The schemes come in all shapes and sizes -- from high tech to low tech. Some have slick Web sites or overseas telemarketing operations. Others appear in old fashioned classified ads or even on telephone poles.
But there is one thing all false job opportunities have in common: they will take your money instead of helping you make money.
The 'Crafty' Problem
The word "crafty" can mean skillful or dexterous, but there's another definition. "Crafty" can also mean tricky and deceitful. Authorities say the two definitions collided at a company called Angel Pin Creations.
Crafter Teresa Yeast of Pennsylvania answered an ad for Angel Pin Creations, or APC, after her husband got laid off. The company's Web site claimed it would pay people as much as $500 a week to assemble small angel pins at home. Teresa thought that was something she could manage while caring for her two children with disabilities. So she sent APC $580 for a supply kit.
"I enjoy all different types of crafts," Yeast told "Good Morning America." "It was not money that I had to spare. It was money that I sent in that was in faith."
When the kit arrived, Teresa said a key supply needed to make the angels was missing. She said the instructions had huge gaps too.
"I think that was their objective, to wear you out, frustrate you to the point you give up and they have your money and you are just done," she said.
But Yeast pressed on, determined to do a good job, desperate to make some money for her family. She managed to send in her first sample. It was rejected. Then her second. Rejected. And a third and fourth. Also turned down.
"What happens inevitably is that the craft is rejected for some reason or another. It's not perfect in one way. It's not perfect in another way," said Monica Vaca of the Federal Trade Commission.
The FTC said alleges it's a classic scheme that's returned because of the recession. Investigators estimate APC made $832,000 in a single year by making "false and baseless claims that consumers could earn substantial income from angel pin assembly, when in fact they could not."
"What these fraudsters are doing is they look at the headlines and right now what's in the headlines is a very high unemployment rate ... so they know how to exploit vulnerabilities," Vaca said.
Yeast said she feels she transformed her own vulnerability into a victory for others, by feeding the FTC information about APC. Now the FTC is suing to shut the company down.
"I have been scammed and it hurts, it hurts a lot," Yeast said.
"Good Morning America" left several messages at Angel Pin Creations seeking comment, but never heard back. The company's Web site states that its offices are currently shut down because of the Federal Trade Commission action and links to the FTC page.
Job Schemes to Look Out For
One company sold people test preparation materials for government jobs, but the jobs in question do not even require a test.
Another claimed people could make a living by applying for vague government grants that don't exist.
Others sold people work-at-home opportunities involving bogus mystery shopper and rebate processing jobs.
Look for the Signs, Avoid the Schemes
There are several things you should look out for when considering supposed work-at-home opportunities or assistance getting jobs or grants:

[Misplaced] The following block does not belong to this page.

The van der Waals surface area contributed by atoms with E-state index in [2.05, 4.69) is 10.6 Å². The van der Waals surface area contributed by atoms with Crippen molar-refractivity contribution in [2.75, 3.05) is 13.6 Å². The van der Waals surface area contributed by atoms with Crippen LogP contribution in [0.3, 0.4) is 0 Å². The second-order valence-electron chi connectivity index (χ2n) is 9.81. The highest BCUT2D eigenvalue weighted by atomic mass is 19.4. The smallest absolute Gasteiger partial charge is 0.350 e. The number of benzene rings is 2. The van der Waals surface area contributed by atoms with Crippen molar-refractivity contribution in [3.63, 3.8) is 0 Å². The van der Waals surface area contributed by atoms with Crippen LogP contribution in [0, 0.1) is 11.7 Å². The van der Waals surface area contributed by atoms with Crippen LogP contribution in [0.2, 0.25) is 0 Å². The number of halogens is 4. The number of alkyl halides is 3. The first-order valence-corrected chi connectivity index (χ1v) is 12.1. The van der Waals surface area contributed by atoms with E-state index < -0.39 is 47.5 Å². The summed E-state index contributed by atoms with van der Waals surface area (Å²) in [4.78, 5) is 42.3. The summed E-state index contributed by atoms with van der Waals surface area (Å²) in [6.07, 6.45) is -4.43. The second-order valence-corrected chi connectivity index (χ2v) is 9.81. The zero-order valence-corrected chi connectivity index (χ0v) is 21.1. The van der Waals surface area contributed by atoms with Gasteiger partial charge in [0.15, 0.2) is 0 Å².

You're asked to pay money up front. Even if the amount is tiny, beware. Scammers may be trying to get your bank account or credit card information to drain your account.
The ad says you are "guaranteed" a job. This wording is frequent, but impossible and untrue.
If the company claims "no experience necessary," proceed with caution. Most jobs require at least some level of experience, so that is suspicious.
Beware "unadvertised," "hidden," or "exclusive" government jobs. All federal government positions are listed on the official Web site, www.usajobs.gov.
Many companies that claim they can help you land a government job use official-sounding names like "U.S. Career Agency" or "Federal Job Clearinghouse" and even display fancy-looking seals or flags in their offices and on their Web sites. Don't fall for these surface trappings.
If you do see a work- from-home job advertised that you want to follow up on, double check the company's reputation with the Better Business Bureau and your county and state consumer protection offices.
To avoid scams, stay away from someone who guarantees you a high test score or says there is a job available with no experience necessary. Also avoid classified ads that list a toll free number, because the operator may try to sell you job listings or practice tests.
If you want to complain about a private company that you believe is misleading, contact the Federal Trade Commission at www.ftc.gov. Also run the name through a search engine and see if other consumers are complaining about it.
Where to Complain
Should you come across a possible deception and want to lodge a complaint, contact the United States Postal Inspector. The inspector investigates work from home schemes when the information is sent through the mail.
However, if you received materials in a different way then contact your county and state consumer protection offices and your state attorney general for help. You can also file a complaint with the Better Business Bureau to alert other consumers.
The Federal Trade Commission takes in consumer complaints about employment opportunities, but does not resolve them for individual consumers. However, if there is a pattern of complaints, the FTC may sue the company to force it to change its ways or stop doing business.
Legitimate Work-From-Home Options
"Good Morning America" workplace contributor Tory Johnson suggests looking into the following companies for work-from-home job opportunities.
Customer Loyalty Concepts
Virtual Office Temps
International Virtual Assistants Association
National Telecommuting Institute, Inc.